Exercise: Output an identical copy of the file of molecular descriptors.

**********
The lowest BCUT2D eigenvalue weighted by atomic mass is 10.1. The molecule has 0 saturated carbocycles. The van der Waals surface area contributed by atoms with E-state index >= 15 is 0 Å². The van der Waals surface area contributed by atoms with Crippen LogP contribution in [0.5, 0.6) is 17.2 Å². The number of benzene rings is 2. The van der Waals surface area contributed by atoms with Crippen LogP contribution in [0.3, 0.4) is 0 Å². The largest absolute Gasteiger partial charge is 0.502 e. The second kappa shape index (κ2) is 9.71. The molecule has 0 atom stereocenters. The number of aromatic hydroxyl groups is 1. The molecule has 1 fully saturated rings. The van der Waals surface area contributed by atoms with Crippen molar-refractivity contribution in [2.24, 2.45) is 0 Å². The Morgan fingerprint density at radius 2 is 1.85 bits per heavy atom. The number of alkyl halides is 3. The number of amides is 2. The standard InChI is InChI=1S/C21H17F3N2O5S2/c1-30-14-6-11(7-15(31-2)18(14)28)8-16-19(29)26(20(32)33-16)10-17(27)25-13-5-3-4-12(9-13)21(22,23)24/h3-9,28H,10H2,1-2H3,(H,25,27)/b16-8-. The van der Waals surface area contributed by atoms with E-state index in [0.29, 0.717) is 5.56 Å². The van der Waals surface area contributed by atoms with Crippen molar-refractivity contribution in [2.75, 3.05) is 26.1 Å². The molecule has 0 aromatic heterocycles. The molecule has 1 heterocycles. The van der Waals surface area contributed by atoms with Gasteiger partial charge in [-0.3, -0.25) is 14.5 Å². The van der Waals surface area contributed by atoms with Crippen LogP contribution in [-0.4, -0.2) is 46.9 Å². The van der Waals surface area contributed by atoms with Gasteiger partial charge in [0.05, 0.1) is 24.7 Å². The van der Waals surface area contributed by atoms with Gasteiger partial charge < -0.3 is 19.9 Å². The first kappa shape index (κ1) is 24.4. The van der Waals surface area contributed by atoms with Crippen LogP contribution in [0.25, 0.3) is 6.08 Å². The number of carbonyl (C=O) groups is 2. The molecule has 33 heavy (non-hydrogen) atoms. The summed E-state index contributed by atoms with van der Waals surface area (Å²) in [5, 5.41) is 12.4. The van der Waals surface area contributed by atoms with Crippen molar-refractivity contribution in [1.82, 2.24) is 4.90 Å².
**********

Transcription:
The lowest BCUT2D eigenvalue weighted by atomic mass is 10.1. The molecule has 0 saturated carbocycles. The van der Waals surface area contributed by atoms with E-state index >= 15 is 0 Å². The van der Waals surface area contributed by atoms with Crippen LogP contribution in [0.5, 0.6) is 17.2 Å². The number of benzene rings is 2. The van der Waals surface area contributed by atoms with Crippen LogP contribution in [0.3, 0.4) is 0 Å². The largest absolute Gasteiger partial charge is 0.502 e. The second kappa shape index (κ2) is 9.71. The molecule has 0 atom stereocenters. The number of aromatic hydroxyl groups is 1. The molecule has 1 fully saturated rings. The van der Waals surface area contributed by atoms with Crippen molar-refractivity contribution in [2.24, 2.45) is 0 Å². The Morgan fingerprint density at radius 2 is 1.85 bits per heavy atom. The number of alkyl halides is 3. The number of amides is 2. The standard InChI is InChI=1S/C21H17F3N2O5S2/c1-30-14-6-11(7-15(31-2)18(14)28)8-16-19(29)26(20(32)33-16)10-17(27)25-13-5-3-4-12(9-13)21(22,23)24/h3-9,28H,10H2,1-2H3,(H,25,27)/b16-8-. The van der Waals surface area contributed by atoms with E-state index in [0.29, 0.717) is 5.56 Å². The van der Waals surface area contributed by atoms with Crippen molar-refractivity contribution in [2.75, 3.05) is 26.1 Å². The molecule has 0 aromatic heterocycles. The molecule has 1 heterocycles. The van der Waals surface area contributed by atoms with Gasteiger partial charge in [-0.3, -0.25) is 14.5 Å². The van der Waals surface area contributed by atoms with Crippen LogP contribution in [-0.4, -0.2) is 46.9 Å². The van der Waals surface area contributed by atoms with Gasteiger partial charge in [0.05, 0.1) is 24.7 Å². The van der Waals surface area contributed by atoms with Gasteiger partial charge < -0.3 is 19.9 Å². The first kappa shape index (κ1) is 24.4. The van der Waals surface area contributed by atoms with Crippen LogP contribution in [0.25, 0.3) is 6.08 Å². The number of carbonyl (C=O) groups is 2. The molecule has 33 heavy (non-hydrogen) atoms. The summed E-state index contributed by atoms with van der Waals surface area (Å²) in [5, 5.41) is 12.4. The van der Waals surface area contributed by atoms with Crippen molar-refractivity contribution in [1.82, 2.24) is 4.90 Å².